How to Say “No” to a Project
Saying “no” can leave mixed emotions. It’s scary, risky, and sometimes bittersweet. Saying “no” can also be liberating. Let me explain the first three emotions, which will conclude with liberation. I promise, there is a light at the end of the tunnel.
It took me a long time and several career moves to learn the skill of gracefully declining when it came to projects and basic bandwidth. I often was afraid I would never have another sale or business opportunity of value if I turned down a project or a proposal opportunity. That was silly—because in fact, if you are not passionate about a client or you can’t approach a project with authenticity–you are essentially doing yourself a disservice. It won’t advance your career. You won’t receive great referrals for amazing deliverables. You won’t be inspired. But most important, you will never meet the expectations of your client, and that’s a lose-lose situation. The icing? You’ll resent your client for zapping the energy out of you.
Okay, let’s look for the glass half full. We know what not to do, but how do you do it? First, examine why you don’t want to do the work. Is the budget too low? Does the client value your services? Do your visions align? Does the client have a vision? Does your client have realistic expectations? If all of these line up, you will have a long-term relationship that is both fulfilling and will help you grow as a professional. We all want more of these!
If there is more than one red flag, how do you say “no” with style and grace? Here’s a few one-liners that work both in real life and in writing.
- “This doesn’t seem like the right opportunity for me. Thank you for the offer though!”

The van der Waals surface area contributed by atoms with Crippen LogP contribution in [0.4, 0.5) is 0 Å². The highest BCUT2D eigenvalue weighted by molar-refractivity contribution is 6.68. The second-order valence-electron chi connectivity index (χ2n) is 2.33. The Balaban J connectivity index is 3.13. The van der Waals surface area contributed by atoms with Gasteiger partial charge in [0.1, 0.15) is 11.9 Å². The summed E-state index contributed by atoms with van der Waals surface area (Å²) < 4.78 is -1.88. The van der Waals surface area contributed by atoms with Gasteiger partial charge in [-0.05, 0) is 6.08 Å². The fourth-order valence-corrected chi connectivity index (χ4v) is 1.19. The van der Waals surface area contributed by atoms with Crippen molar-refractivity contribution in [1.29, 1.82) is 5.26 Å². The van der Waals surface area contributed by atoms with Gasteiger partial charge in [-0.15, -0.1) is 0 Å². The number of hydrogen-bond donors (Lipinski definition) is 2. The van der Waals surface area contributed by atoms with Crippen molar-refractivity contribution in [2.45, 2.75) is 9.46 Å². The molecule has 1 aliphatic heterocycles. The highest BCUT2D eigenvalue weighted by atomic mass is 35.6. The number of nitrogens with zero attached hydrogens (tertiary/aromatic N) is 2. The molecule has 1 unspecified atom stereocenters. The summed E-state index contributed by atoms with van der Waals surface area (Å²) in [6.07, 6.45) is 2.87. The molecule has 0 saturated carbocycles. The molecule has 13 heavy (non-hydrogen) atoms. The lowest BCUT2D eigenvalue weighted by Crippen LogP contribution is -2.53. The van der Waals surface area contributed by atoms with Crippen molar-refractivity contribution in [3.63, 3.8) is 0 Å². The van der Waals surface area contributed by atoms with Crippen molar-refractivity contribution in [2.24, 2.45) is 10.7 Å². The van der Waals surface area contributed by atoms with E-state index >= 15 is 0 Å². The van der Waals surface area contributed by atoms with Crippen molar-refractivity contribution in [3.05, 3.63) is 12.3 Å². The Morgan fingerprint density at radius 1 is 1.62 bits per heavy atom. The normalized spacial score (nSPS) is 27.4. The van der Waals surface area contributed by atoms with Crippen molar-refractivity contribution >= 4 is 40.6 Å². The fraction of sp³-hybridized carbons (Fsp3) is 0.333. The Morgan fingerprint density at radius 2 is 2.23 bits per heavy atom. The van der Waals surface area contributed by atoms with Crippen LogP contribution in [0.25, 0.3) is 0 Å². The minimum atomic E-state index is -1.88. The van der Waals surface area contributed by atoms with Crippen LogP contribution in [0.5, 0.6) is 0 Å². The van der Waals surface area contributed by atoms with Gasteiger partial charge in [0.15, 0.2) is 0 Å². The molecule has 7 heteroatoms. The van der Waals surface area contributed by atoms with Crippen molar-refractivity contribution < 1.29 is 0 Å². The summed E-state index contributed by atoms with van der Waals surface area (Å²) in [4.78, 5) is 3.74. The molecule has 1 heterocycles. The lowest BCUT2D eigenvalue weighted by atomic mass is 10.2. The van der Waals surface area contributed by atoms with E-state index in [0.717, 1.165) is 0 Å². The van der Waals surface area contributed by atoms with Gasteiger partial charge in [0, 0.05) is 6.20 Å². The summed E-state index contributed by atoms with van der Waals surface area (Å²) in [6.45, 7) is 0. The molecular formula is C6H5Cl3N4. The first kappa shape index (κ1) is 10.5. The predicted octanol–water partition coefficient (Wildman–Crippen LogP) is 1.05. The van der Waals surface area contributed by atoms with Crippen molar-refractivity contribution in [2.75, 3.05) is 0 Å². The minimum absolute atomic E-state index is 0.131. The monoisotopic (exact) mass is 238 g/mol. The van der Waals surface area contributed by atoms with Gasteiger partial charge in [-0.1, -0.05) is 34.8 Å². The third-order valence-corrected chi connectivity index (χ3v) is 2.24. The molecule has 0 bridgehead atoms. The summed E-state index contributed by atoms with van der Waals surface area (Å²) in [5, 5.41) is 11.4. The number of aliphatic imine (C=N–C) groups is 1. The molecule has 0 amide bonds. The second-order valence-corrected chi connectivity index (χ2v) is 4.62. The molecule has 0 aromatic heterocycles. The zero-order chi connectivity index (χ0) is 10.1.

- “I would love to take this project on, but I just don’t think I have the bandwidth to give you 100 percent of my attention. If I’m going to take on a new project, I want to give it my all.”
- “Thank you for thinking of me. This year my business priorities have shifted.”
- “I do pro bono work on a very limited basis. I’ve slated my opportunities for the year. Let’s catch up in the new year!”
- “I can’t take this project on, but I’d love to refer you to some of my trusted peers.”
- “I wouldn’t be able to complete the scope of this project for $XX, but maybe we can meet in the middle. What are you willing to extract? Perhaps I can tweak my pricing to meet your budget?”
- “I am unable to do this…but I would be willing to do that for you.”
- “I’m not sure I have the skill-set for this project. Perhaps we can reconnect in the future in a different capacity.”
No matter what, be honest and respectful. Don't leave the door open, if you know you do not want to revisit this conversation. As the saying goes...you never want to burn a bridge.
Doing great work is your best referral source. And that’s really what we all want. Honesty with a prospect that, in your gut, you know is not your ideal client, is the best thing you can do for yourself. We all want to be inspired. Give yourself that opportunity. The money will always come, if you do what you love.
Oak St. Social is a boutique social media marketing firm dedicated to elevating unique brands into household names. From brand consulting to copywriting to social media management and campaign development, we are devoted to connecting and creating a community for both big and small brands. We've never met a hashtag we didn't like, either! Oak St. Social combines a deep and well-versed understanding of what appeals to consumers, with an appreciation for how social media drives brand loyalty and consumer spending.